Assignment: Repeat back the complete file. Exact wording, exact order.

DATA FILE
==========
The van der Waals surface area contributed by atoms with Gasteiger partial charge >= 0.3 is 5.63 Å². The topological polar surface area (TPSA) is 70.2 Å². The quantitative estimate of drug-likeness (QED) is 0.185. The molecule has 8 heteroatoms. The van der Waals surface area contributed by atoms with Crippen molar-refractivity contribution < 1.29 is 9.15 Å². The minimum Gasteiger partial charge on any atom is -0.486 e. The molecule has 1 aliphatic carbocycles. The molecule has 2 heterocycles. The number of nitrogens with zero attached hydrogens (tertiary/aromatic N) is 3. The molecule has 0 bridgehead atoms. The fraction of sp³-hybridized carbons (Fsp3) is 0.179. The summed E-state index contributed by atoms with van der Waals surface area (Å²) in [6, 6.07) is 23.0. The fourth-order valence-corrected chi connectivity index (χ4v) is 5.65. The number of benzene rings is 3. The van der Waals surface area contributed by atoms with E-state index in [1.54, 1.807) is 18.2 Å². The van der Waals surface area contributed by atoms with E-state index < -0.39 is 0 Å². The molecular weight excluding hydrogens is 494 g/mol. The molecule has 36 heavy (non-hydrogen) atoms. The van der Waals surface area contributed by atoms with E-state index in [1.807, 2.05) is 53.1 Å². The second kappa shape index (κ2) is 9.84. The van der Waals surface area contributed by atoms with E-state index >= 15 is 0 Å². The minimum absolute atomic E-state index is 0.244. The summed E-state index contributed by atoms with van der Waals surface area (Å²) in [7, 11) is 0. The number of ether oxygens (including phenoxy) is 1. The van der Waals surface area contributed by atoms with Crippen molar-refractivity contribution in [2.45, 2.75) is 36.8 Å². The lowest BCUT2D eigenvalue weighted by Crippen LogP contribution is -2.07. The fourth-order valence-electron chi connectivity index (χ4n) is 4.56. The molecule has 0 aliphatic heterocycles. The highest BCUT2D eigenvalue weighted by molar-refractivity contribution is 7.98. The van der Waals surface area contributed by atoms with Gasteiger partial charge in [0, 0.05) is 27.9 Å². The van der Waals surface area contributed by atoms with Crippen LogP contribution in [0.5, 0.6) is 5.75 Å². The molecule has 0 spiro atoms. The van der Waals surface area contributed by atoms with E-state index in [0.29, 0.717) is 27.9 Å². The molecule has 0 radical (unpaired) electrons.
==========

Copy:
The van der Waals surface area contributed by atoms with Gasteiger partial charge >= 0.3 is 5.63 Å². The topological polar surface area (TPSA) is 70.2 Å². The quantitative estimate of drug-likeness (QED) is 0.185. The molecule has 8 heteroatoms. The van der Waals surface area contributed by atoms with Crippen molar-refractivity contribution < 1.29 is 9.15 Å². The minimum Gasteiger partial charge on any atom is -0.486 e. The molecule has 1 aliphatic carbocycles. The molecule has 2 heterocycles. The number of nitrogens with zero attached hydrogens (tertiary/aromatic N) is 3. The molecule has 0 bridgehead atoms. The fraction of sp³-hybridized carbons (Fsp3) is 0.179. The summed E-state index contributed by atoms with van der Waals surface area (Å²) in [6, 6.07) is 23.0. The fourth-order valence-corrected chi connectivity index (χ4v) is 5.65. The number of benzene rings is 3. The van der Waals surface area contributed by atoms with E-state index in [1.54, 1.807) is 18.2 Å². The van der Waals surface area contributed by atoms with E-state index < -0.39 is 0 Å². The molecular weight excluding hydrogens is 494 g/mol. The molecule has 36 heavy (non-hydrogen) atoms. The van der Waals surface area contributed by atoms with E-state index in [1.807, 2.05) is 53.1 Å². The second kappa shape index (κ2) is 9.84. The van der Waals surface area contributed by atoms with E-state index >= 15 is 0 Å². The minimum absolute atomic E-state index is 0.244. The summed E-state index contributed by atoms with van der Waals surface area (Å²) in [7, 11) is 0. The number of ether oxygens (including phenoxy) is 1. The van der Waals surface area contributed by atoms with Crippen molar-refractivity contribution in [2.45, 2.75) is 36.8 Å². The lowest BCUT2D eigenvalue weighted by Crippen LogP contribution is -2.07. The fourth-order valence-electron chi connectivity index (χ4n) is 4.56. The molecule has 0 aliphatic heterocycles. The highest BCUT2D eigenvalue weighted by molar-refractivity contribution is 7.98. The van der Waals surface area contributed by atoms with Gasteiger partial charge in [0, 0.05) is 27.9 Å². The van der Waals surface area contributed by atoms with Crippen LogP contribution in [0.5, 0.6) is 5.75 Å². The molecule has 0 spiro atoms. The van der Waals surface area contributed by atoms with E-state index in [0.29, 0.717) is 27.9 Å². The molecule has 0 radical (unpaired) electrons.